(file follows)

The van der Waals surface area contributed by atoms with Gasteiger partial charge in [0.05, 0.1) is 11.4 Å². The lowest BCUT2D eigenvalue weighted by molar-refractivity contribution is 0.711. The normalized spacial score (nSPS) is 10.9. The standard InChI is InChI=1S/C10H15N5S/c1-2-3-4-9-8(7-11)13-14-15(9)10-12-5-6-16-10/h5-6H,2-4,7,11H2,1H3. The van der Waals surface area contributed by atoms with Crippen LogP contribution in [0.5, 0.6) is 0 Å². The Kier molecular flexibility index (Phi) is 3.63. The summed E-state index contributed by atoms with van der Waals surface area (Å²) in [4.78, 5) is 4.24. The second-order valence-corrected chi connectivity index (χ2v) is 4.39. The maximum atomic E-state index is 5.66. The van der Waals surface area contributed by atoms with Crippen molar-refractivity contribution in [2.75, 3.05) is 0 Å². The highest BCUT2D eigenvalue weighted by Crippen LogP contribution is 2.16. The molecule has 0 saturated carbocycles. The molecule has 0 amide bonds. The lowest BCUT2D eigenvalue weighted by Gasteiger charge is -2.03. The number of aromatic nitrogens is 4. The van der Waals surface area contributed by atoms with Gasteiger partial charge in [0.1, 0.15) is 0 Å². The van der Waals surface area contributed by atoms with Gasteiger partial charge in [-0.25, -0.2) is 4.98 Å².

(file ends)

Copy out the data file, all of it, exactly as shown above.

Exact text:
The van der Waals surface area contributed by atoms with Gasteiger partial charge in [0.05, 0.1) is 11.4 Å². The lowest BCUT2D eigenvalue weighted by molar-refractivity contribution is 0.711. The normalized spacial score (nSPS) is 10.9. The standard InChI is InChI=1S/C10H15N5S/c1-2-3-4-9-8(7-11)13-14-15(9)10-12-5-6-16-10/h5-6H,2-4,7,11H2,1H3. The van der Waals surface area contributed by atoms with Crippen LogP contribution in [0.5, 0.6) is 0 Å². The Kier molecular flexibility index (Phi) is 3.63. The summed E-state index contributed by atoms with van der Waals surface area (Å²) in [4.78, 5) is 4.24. The second-order valence-corrected chi connectivity index (χ2v) is 4.39. The maximum atomic E-state index is 5.66. The van der Waals surface area contributed by atoms with Crippen molar-refractivity contribution in [2.75, 3.05) is 0 Å². The highest BCUT2D eigenvalue weighted by Crippen LogP contribution is 2.16. The molecule has 0 saturated carbocycles. The molecule has 0 amide bonds. The lowest BCUT2D eigenvalue weighted by Gasteiger charge is -2.03. The number of aromatic nitrogens is 4. The van der Waals surface area contributed by atoms with Gasteiger partial charge in [0.1, 0.15) is 0 Å². The van der Waals surface area contributed by atoms with Gasteiger partial charge in [-0.25, -0.2) is 4.98 Å².